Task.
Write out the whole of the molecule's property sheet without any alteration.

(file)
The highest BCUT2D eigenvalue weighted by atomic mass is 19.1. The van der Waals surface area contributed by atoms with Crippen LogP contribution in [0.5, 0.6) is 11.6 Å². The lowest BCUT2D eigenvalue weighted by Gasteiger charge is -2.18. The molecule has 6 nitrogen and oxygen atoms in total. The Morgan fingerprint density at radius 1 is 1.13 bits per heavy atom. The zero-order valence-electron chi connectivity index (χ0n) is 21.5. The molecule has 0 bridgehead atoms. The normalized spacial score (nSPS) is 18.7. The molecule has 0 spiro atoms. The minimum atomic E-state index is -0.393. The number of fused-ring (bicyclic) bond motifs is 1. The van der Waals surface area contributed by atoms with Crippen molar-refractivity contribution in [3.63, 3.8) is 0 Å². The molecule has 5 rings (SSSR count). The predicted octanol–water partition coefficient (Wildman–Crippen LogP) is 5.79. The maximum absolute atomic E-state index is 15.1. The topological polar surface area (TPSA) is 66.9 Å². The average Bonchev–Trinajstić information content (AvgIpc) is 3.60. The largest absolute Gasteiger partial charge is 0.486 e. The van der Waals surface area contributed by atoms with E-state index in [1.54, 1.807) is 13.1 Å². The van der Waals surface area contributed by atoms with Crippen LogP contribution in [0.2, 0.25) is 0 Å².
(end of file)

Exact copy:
The highest BCUT2D eigenvalue weighted by atomic mass is 19.1. The van der Waals surface area contributed by atoms with Crippen LogP contribution in [0.5, 0.6) is 11.6 Å². The lowest BCUT2D eigenvalue weighted by Gasteiger charge is -2.18. The molecule has 6 nitrogen and oxygen atoms in total. The Morgan fingerprint density at radius 1 is 1.13 bits per heavy atom. The zero-order valence-electron chi connectivity index (χ0n) is 21.5. The molecule has 0 bridgehead atoms. The normalized spacial score (nSPS) is 18.7. The molecule has 0 spiro atoms. The minimum atomic E-state index is -0.393. The number of fused-ring (bicyclic) bond motifs is 1. The van der Waals surface area contributed by atoms with Crippen molar-refractivity contribution in [3.63, 3.8) is 0 Å². The molecule has 5 rings (SSSR count). The predicted octanol–water partition coefficient (Wildman–Crippen LogP) is 5.79. The maximum absolute atomic E-state index is 15.1. The topological polar surface area (TPSA) is 66.9 Å². The average Bonchev–Trinajstić information content (AvgIpc) is 3.60. The largest absolute Gasteiger partial charge is 0.486 e. The van der Waals surface area contributed by atoms with E-state index in [1.54, 1.807) is 13.1 Å². The van der Waals surface area contributed by atoms with Crippen LogP contribution in [0.2, 0.25) is 0 Å².